Less than a year afterwards, I was sitting in a crowded San Diego convention hall looking at previews of the Overture art and hearing J.H. Williams III’s gravelly, heart-warming voice. He explained the delightful madness behind his ideas and just where Overture was headed, which was far, far, into the unknown of the Dreaming, the elastic subconscious realm of Dream and the zone in which human beings mostly encounter him. Williams said that Overture will contain many science-fiction elements that echo the influence of pulp novels, and that Dream will frequently appear wearing his insectoid “helm,” which may give him a fairly alien appearance for readers, challenging their expectations. The science fiction feel to the book will be challenging as well, since though there have been plenty of sci-fi elements in Sandman before, particularly when it comes to the creation of worlds and the cosmos, this seems to be the first time that sci-fi implications will take the drivers’ seat on the comic. That seems even more appropriate when you consider the context of a Sandman prequel that handles a time before time in many ways. The series will have an overtly epic scale and often present Dream moving in large, exotic landscapes, Williams said, even more than in previous Sandman work. From what I saw, Dave Stewart’s colors on the book are also going to be simply overwhelming, contrasting, and mentally invasive in a profound way.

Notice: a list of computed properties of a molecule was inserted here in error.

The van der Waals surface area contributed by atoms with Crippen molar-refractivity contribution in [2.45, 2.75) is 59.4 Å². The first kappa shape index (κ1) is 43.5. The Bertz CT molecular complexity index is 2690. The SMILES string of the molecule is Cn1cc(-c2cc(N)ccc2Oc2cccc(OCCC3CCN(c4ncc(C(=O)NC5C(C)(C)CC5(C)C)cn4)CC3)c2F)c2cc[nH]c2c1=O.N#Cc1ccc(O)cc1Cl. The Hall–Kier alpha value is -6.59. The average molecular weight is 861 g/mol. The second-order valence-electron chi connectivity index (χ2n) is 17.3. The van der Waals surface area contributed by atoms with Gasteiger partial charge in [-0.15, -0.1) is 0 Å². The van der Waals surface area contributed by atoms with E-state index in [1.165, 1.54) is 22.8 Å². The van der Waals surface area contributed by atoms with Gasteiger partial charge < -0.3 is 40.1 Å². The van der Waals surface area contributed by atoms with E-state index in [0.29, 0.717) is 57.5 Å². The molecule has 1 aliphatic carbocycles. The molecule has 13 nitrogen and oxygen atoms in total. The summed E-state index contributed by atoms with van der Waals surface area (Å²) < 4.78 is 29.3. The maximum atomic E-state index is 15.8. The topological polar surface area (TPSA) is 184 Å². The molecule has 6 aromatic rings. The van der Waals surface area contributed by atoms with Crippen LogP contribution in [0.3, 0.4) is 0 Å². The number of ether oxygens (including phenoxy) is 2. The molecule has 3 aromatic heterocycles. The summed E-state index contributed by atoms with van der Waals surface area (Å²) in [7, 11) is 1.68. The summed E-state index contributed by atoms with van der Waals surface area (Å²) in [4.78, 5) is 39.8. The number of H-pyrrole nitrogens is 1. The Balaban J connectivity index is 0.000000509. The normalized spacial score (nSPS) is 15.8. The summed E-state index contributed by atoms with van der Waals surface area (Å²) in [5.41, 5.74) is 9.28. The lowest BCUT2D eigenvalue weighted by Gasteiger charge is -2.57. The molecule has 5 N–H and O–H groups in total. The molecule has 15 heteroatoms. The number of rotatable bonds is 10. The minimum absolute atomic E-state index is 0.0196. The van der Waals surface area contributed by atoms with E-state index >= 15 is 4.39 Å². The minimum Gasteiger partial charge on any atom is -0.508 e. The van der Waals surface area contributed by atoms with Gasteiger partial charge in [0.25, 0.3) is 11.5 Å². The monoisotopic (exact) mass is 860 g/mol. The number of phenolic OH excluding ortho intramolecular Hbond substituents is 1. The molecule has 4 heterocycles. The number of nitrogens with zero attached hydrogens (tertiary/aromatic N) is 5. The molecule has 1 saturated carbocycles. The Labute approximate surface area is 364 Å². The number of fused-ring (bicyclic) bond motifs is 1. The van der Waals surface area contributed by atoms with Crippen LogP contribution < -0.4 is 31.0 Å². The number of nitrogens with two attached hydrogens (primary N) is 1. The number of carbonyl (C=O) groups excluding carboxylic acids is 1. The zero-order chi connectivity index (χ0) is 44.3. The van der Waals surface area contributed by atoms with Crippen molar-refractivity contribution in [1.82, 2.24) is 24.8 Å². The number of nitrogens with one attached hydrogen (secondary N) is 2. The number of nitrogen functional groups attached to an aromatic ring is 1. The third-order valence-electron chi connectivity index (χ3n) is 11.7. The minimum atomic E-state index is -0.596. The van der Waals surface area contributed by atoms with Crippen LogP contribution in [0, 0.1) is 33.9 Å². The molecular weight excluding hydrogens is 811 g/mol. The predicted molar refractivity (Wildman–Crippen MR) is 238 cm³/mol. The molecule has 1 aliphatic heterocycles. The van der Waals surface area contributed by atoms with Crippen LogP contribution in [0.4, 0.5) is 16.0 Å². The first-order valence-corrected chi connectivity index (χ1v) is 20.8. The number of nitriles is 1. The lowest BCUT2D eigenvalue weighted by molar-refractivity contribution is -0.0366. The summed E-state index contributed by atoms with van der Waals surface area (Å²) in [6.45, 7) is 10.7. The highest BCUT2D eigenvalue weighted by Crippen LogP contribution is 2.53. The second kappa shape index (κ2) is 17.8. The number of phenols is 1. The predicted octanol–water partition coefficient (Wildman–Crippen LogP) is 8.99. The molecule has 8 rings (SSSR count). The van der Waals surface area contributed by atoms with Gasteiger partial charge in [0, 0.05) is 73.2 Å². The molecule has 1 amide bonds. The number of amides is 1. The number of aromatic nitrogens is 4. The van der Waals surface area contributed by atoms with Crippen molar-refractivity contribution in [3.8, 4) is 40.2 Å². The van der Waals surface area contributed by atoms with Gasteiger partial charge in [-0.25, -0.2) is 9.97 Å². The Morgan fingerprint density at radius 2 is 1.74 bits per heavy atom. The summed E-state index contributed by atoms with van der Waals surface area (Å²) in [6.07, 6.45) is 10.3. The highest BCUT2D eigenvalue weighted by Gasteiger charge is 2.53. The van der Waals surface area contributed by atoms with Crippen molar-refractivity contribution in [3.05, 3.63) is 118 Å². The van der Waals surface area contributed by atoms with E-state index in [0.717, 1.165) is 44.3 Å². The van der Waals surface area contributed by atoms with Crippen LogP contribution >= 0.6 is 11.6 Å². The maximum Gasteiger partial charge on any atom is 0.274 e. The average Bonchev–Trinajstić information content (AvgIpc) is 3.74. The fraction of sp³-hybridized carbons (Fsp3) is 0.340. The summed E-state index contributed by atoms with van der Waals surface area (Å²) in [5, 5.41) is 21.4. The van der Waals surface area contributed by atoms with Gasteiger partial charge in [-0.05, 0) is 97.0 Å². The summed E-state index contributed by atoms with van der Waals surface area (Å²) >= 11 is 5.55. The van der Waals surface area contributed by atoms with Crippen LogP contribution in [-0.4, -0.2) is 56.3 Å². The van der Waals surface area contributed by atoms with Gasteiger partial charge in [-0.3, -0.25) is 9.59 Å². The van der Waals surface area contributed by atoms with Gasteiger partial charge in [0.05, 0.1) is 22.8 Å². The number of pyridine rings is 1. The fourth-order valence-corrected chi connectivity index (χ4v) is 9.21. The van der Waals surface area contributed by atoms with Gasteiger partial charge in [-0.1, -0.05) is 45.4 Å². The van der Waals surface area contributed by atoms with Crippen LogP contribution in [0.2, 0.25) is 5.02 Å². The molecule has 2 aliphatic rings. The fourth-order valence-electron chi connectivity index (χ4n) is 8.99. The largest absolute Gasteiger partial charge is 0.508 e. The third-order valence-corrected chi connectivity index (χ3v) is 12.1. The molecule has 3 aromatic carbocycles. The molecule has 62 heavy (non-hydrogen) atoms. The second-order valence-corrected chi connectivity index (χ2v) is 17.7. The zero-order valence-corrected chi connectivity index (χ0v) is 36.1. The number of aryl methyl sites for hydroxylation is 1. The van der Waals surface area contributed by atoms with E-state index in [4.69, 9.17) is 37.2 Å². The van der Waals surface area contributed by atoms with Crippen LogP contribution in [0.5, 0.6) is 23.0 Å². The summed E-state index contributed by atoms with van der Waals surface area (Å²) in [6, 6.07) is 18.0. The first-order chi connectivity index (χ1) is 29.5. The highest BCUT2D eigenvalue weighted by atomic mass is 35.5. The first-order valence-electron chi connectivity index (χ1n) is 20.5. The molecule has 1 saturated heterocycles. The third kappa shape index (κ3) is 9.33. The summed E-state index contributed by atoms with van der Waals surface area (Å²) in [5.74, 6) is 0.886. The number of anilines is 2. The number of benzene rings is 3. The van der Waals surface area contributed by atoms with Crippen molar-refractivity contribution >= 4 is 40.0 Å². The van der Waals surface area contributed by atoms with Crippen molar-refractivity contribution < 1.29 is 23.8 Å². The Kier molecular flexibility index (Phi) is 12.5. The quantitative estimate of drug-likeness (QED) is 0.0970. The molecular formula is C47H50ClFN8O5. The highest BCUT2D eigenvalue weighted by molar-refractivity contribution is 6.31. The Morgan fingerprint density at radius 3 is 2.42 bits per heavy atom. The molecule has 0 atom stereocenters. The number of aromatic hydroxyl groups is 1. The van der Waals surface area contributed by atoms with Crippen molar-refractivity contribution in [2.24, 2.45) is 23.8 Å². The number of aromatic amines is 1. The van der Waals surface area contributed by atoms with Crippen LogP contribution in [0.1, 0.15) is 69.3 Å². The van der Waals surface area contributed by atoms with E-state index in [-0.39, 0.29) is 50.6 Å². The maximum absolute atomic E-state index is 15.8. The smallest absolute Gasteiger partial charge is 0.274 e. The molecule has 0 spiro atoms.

Hearing Williams’ ideas, and seeing some of the cover and interior artwork for Overture was a little terrifying. It was as terrifying as opening the first pages of The Dream Hunters and realizing that the book was going to push the limits of my imagination, shake things up, and make me think not just of comics, but of life, differently. You can’t “unsee” things that operate on such a high level of thought and art.
My anticipation building toward Overture’s release on Wednesday is intense, but to say the least, I am not alone. Like my red-haired, death-metal intellectual friend, many have followed the series from its first issue and it’s become a touchstone in their lives. They may have dreamed that the series would return someday, but I doubt even their wildest fantasies would’ve have cast the psychedelic and deep-minded Williams as the artist. I have no doubt that Williams and Gaiman realized that this combination would be a dream come true for fans, not to mention having original Sandman cover artist Dave McKean back on the project.